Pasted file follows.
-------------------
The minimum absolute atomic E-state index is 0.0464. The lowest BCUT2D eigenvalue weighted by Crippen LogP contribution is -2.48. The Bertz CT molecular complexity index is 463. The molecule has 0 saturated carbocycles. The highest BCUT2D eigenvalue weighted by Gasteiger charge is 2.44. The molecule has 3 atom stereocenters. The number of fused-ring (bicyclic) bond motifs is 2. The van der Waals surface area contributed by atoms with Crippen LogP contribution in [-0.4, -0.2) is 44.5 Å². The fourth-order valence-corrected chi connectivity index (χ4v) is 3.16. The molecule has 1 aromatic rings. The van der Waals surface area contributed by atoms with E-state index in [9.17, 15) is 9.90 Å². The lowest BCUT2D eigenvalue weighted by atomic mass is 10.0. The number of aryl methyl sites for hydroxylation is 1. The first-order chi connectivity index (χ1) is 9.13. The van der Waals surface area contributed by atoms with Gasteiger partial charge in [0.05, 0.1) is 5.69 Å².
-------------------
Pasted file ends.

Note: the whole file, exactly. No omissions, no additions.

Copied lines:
The minimum absolute atomic E-state index is 0.0464. The lowest BCUT2D eigenvalue weighted by Crippen LogP contribution is -2.48. The Bertz CT molecular complexity index is 463. The molecule has 0 saturated carbocycles. The highest BCUT2D eigenvalue weighted by Gasteiger charge is 2.44. The molecule has 3 atom stereocenters. The number of fused-ring (bicyclic) bond motifs is 2. The van der Waals surface area contributed by atoms with Crippen LogP contribution in [-0.4, -0.2) is 44.5 Å². The fourth-order valence-corrected chi connectivity index (χ4v) is 3.16. The molecule has 1 aromatic rings. The van der Waals surface area contributed by atoms with E-state index in [9.17, 15) is 9.90 Å². The lowest BCUT2D eigenvalue weighted by atomic mass is 10.0. The number of aryl methyl sites for hydroxylation is 1. The first-order chi connectivity index (χ1) is 9.13. The van der Waals surface area contributed by atoms with Gasteiger partial charge in [0.05, 0.1) is 5.69 Å².